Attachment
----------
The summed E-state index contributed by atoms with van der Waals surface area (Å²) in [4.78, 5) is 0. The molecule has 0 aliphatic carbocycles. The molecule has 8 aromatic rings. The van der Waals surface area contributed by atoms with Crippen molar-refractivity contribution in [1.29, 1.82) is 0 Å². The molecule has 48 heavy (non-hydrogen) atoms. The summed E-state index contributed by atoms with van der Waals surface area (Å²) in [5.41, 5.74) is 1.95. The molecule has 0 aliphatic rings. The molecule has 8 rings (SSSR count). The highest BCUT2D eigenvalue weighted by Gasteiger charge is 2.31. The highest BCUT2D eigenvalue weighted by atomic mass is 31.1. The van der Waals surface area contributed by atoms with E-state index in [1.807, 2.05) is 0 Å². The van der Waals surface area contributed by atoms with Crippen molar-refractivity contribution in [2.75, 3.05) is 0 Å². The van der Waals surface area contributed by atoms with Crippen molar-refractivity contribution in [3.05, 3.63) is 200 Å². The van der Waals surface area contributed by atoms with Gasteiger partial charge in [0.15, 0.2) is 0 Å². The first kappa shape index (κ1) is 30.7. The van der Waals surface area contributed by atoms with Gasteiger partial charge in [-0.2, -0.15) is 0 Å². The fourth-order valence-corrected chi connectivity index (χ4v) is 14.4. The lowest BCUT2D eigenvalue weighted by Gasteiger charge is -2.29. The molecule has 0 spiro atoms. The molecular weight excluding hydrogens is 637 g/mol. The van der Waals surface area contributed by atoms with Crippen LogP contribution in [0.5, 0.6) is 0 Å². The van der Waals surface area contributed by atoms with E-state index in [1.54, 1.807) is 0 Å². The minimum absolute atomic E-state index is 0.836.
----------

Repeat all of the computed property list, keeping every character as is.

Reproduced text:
The summed E-state index contributed by atoms with van der Waals surface area (Å²) in [4.78, 5) is 0. The molecule has 0 aliphatic carbocycles. The molecule has 8 aromatic rings. The van der Waals surface area contributed by atoms with Crippen molar-refractivity contribution in [1.29, 1.82) is 0 Å². The molecule has 48 heavy (non-hydrogen) atoms. The summed E-state index contributed by atoms with van der Waals surface area (Å²) in [5.41, 5.74) is 1.95. The molecule has 0 aliphatic rings. The molecule has 8 rings (SSSR count). The highest BCUT2D eigenvalue weighted by Gasteiger charge is 2.31. The highest BCUT2D eigenvalue weighted by atomic mass is 31.1. The van der Waals surface area contributed by atoms with E-state index in [1.807, 2.05) is 0 Å². The van der Waals surface area contributed by atoms with Crippen molar-refractivity contribution in [2.75, 3.05) is 0 Å². The van der Waals surface area contributed by atoms with Crippen molar-refractivity contribution in [3.05, 3.63) is 200 Å². The van der Waals surface area contributed by atoms with Gasteiger partial charge in [0.15, 0.2) is 0 Å². The first kappa shape index (κ1) is 30.7. The van der Waals surface area contributed by atoms with Gasteiger partial charge in [-0.2, -0.15) is 0 Å². The fourth-order valence-corrected chi connectivity index (χ4v) is 14.4. The lowest BCUT2D eigenvalue weighted by Gasteiger charge is -2.29. The molecule has 0 spiro atoms. The molecular weight excluding hydrogens is 637 g/mol. The van der Waals surface area contributed by atoms with Crippen LogP contribution in [0.5, 0.6) is 0 Å². The van der Waals surface area contributed by atoms with E-state index in [1.54, 1.807) is 0 Å². The minimum absolute atomic E-state index is 0.836.